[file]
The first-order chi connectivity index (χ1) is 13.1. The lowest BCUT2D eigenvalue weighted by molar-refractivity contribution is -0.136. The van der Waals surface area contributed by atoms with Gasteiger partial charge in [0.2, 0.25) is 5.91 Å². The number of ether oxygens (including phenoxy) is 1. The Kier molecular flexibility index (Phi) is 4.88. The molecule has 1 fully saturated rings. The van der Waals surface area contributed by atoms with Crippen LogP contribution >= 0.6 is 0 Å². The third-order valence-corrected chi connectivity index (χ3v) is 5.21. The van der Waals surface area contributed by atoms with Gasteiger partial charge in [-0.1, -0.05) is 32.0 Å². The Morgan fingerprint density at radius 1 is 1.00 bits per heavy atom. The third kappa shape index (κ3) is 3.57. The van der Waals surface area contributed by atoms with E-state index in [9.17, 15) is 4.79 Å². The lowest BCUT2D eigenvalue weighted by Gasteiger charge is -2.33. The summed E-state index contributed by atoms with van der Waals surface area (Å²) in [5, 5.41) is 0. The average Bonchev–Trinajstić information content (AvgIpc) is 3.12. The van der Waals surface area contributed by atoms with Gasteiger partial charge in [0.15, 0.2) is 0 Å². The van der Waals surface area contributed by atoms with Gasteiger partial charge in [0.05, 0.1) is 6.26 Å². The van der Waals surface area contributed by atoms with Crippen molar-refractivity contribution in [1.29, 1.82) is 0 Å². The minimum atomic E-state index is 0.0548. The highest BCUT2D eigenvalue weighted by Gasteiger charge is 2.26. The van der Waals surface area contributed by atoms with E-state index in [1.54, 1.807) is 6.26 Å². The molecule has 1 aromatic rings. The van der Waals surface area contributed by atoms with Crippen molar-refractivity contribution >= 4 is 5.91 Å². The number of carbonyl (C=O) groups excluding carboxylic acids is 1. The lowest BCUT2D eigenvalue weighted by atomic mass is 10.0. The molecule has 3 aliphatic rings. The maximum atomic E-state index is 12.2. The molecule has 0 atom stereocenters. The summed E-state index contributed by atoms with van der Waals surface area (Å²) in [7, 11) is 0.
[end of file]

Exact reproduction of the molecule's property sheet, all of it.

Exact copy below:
The first-order chi connectivity index (χ1) is 13.1. The lowest BCUT2D eigenvalue weighted by molar-refractivity contribution is -0.136. The van der Waals surface area contributed by atoms with Gasteiger partial charge in [0.2, 0.25) is 5.91 Å². The number of ether oxygens (including phenoxy) is 1. The Kier molecular flexibility index (Phi) is 4.88. The molecule has 1 fully saturated rings. The van der Waals surface area contributed by atoms with Crippen LogP contribution >= 0.6 is 0 Å². The third-order valence-corrected chi connectivity index (χ3v) is 5.21. The van der Waals surface area contributed by atoms with Gasteiger partial charge in [-0.1, -0.05) is 32.0 Å². The Morgan fingerprint density at radius 1 is 1.00 bits per heavy atom. The third kappa shape index (κ3) is 3.57. The van der Waals surface area contributed by atoms with E-state index in [9.17, 15) is 4.79 Å². The lowest BCUT2D eigenvalue weighted by Gasteiger charge is -2.33. The summed E-state index contributed by atoms with van der Waals surface area (Å²) in [5, 5.41) is 0. The average Bonchev–Trinajstić information content (AvgIpc) is 3.12. The van der Waals surface area contributed by atoms with Gasteiger partial charge in [0.15, 0.2) is 0 Å². The van der Waals surface area contributed by atoms with Gasteiger partial charge in [0.05, 0.1) is 6.26 Å². The van der Waals surface area contributed by atoms with Crippen molar-refractivity contribution in [1.29, 1.82) is 0 Å². The minimum atomic E-state index is 0.0548. The highest BCUT2D eigenvalue weighted by Gasteiger charge is 2.26. The van der Waals surface area contributed by atoms with E-state index in [1.54, 1.807) is 6.26 Å². The molecule has 1 aromatic rings. The van der Waals surface area contributed by atoms with Crippen molar-refractivity contribution >= 4 is 5.91 Å². The number of carbonyl (C=O) groups excluding carboxylic acids is 1. The lowest BCUT2D eigenvalue weighted by atomic mass is 10.0. The molecule has 3 aliphatic rings. The maximum atomic E-state index is 12.2. The molecule has 0 atom stereocenters. The summed E-state index contributed by atoms with van der Waals surface area (Å²) in [7, 11) is 0.